- Medium-term – Swapping time: Suspension decision is taken by the medium-term scheduler. The medium-term scheduler is used for swapping which is moving the process from main memory to secondary and vice versa. The swapping is done to reduce degree of multiprogramming.
We have many processes ready to run. There are two types of multiprogramming:
- Preemption – Process is forcefully removed from CPU. Pre-emotion is also called time sharing or multitasking.
- Non-preemption – Processes are not removed until they complete the execution. Once control is given to the CPU for a process execution, till the CPU releases the control by itself, control cannot be taken back forcibly from the CPU.
Degree of Multiprogramming
The number of processes that can reside in the ready state at maximum decides the degree of multiprogramming, e.g., if the degree of programming = 100, this means 100 processes can reside in the ready state at maximum.
Operation on the Process
1. Creation: The process will be ready once it has been created, enter the ready queue (main memory), and be prepared for execution.
2. Planning: The operating system picks one process to begin executing from among the numerous processes that are currently in the ready queue. Scheduling is the process of choosing the next process to run.
3. Application: The processor begins running the process as soon as it is scheduled to run. During execution, a process may become blocked or wait, at which point the processor switches to executing the other processes.
4. Killing or Deletion: The OS will terminate the process once its purpose has been fulfilled. The process’s context will be over there.
5. Blocking: When a process is waiting for an event or resource, it is blocked. The operating system will place it in a blocked state, and it will not be able to execute until the event or resource becomes available.
6. Resumption: When the event or resource that caused a process to block becomes available, the process is removed from the blocked state and added back to the ready queue.
7. Context Switching: When the operating system switches from executing one process to another, it must save the current process’s context and load the context of the next process to execute. This is known as context switching.
8. Inter-Process Communication: Processes may need to communicate with each other to share data or coordinate actions. The operating system provides mechanisms for inter-process communication, such as shared memory, message passing, and synchronization primitives.
9. Process Synchronization: Multiple processes may need to access a shared resource or critical section of code simultaneously. The operating system provides synchronization mechanisms to ensure that only one process can access the resource or critical section at a time.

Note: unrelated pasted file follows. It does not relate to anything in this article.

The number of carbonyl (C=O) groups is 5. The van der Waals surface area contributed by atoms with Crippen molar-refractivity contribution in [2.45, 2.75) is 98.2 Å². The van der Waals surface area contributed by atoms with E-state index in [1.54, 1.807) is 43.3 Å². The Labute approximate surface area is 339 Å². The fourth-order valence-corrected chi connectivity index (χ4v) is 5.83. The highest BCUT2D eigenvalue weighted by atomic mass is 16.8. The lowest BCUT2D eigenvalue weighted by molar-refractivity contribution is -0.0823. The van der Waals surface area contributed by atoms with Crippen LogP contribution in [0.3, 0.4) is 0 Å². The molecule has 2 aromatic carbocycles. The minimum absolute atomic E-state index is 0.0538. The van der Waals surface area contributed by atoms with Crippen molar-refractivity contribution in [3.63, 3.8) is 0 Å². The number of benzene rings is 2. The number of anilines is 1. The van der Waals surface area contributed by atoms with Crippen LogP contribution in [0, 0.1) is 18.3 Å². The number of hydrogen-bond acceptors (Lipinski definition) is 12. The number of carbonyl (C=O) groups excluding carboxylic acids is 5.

10. Process States: Processes may be in one of several states, including ready, running, waiting, and terminated. The operating system manages the process states and transitions between them.
Features of the Process State
- A process can move from the running state to the waiting state if it needs to wait for a resource to become available.
- A process can move from the waiting state to the ready state when the resource it was waiting for becomes available.
- A process can move from the ready state to the running state when it is selected by the operating system for execution.
- The scheduling algorithm used by the operating system determines which process is selected to execute from the ready state.
- The operating system may also move a process from the running state to the ready state to allow other processes to execute.
- A process can move from the running state to the terminated state when it completes its execution.
- A process can move from the waiting state directly to the terminated state if it is aborted or killed by the operating system or another process.
- A process can go through ready, running and waiting state any number of times in its lifecycle but new and terminated happens only once.
- The process state includes information about the program counter, CPU registers, memory allocation, and other resources used by the process.
- The operating system maintains a process control block (PCB) for each process, which contains information about the process state, priority, scheduling information, and other process-related data.
- The process state diagram is used to represent the transitions between different states of a process and is an essential concept in process management in operating systems.